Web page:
And so instead of throwing kids away, TIP volunteers work to restore them.

They discovered, for instance, that more than 40% of referrals to the program had special needs and that chronic absenteeism was merely a symptom of issues beyond their control, including poverty, health challenges, community violence, and family circumstances — all the things that make it difficult for them to take advantage of the opportunity to learn at school.

As in so many instances, the pandemic exposed the harsh reality that many students and families live paycheck to paycheck, with limited access to nutritious food, stable housing and health care.

Terry Walsh is chairman emeritus of the nonprofit Truancy Intervention Project Georgia. (Courtesy of TIP)
Terry Walsh is chairman emeritus of the nonprofit Truancy Intervention Project Georgia. (Courtesy of TIP)

Credit: Photo courtesy of TIP

Credit: Photo courtesy of TIP

Add to that distance learning and it gets even worse. Many families either don’t own a computer or lack quality internet service so children can benefit from virtual learning.

While TIP’s mission to get kids back in school hasn’t changed, COVID, Pennington and Walsh agreed, has made that job a whole lot tougher and more expensive.

ExploreIn fighting ‘summer slide,’ Horizons Atlanta giving kids better future

“We didn’t used to have to buy devices to help kids who don’t have computer access at home and the things they need to connect with distance learning,” Walsh said.

They also didn’t have to worry about how they would reach children and their parents. They simply met them at school or some neutral place and made a game plan to get them back in school.

Because of COVID, they can’t do that anymore, making it nearly impossible to establish a rapport with students, especially when a parent can’t keep internet access or the only device is a cellphone.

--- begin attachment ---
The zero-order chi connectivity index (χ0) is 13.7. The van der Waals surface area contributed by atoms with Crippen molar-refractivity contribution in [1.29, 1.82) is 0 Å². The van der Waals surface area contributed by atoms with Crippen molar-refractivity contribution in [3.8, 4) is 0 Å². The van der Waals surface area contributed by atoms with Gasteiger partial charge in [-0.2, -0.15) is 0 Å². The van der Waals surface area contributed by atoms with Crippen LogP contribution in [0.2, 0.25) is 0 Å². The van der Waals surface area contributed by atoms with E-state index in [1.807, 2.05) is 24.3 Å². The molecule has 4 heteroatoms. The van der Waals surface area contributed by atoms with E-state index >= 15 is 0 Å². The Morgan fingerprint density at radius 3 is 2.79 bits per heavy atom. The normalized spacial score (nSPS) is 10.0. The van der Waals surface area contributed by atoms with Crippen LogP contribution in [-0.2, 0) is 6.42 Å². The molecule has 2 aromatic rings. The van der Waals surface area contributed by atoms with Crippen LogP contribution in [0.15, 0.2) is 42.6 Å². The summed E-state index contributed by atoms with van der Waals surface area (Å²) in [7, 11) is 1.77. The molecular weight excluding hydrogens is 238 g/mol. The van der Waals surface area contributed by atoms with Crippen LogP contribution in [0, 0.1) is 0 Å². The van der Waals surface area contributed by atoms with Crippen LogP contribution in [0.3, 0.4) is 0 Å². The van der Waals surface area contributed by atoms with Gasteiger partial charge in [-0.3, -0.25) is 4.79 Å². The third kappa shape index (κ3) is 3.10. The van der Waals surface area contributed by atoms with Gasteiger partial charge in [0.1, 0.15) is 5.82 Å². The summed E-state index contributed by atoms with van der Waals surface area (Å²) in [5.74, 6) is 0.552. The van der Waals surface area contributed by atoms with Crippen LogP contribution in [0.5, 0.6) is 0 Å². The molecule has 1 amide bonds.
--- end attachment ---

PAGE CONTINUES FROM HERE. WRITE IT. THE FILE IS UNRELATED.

TIP children are among the most vulnerable in our community. Some are abused. Others have special needs. Most of them live in single-parent homes, and most caregivers were, themselves, school failures. Before entering the program, all are in violation of Georgia’s compulsory education statute, which means they have at least 10 unexcused absences.

Why should you care?

“Children who drop out of school end up in places detrimental to themselves and to our community,” Walsh said. “They achieve far less than children who remain in school and pass.”

Last year, for instance, he said, 75% of all crimes committed in the U.S. were committed by dropouts. Girls who drop out are 6 ½ times more likely to become pregnant. Not every dropout becomes a hardened criminal, but virtually every hardened criminal was a dropout.

Nearly 90% of TIP children, who range in age from 5 to 16, get back in school and succeed.

Both Pennington and Walsh credit this success to the large pool of attorneys and social workers who sign on each year to help.

“What a lot of these kids need is an advocate, someone on their side who can look out for them, make sure they get tested, an appointment with a counselor or a ride to an athletic event because their parent has to work,” Pennington said. “That’s what our volunteers do.”

Find Gracie on Facebook (www.facebook.com/graciestaplesajc/) and Twitter (@GStaples_AJC) or email her at gstaples@ajc.com.

About the Author

ajc.com

In Other News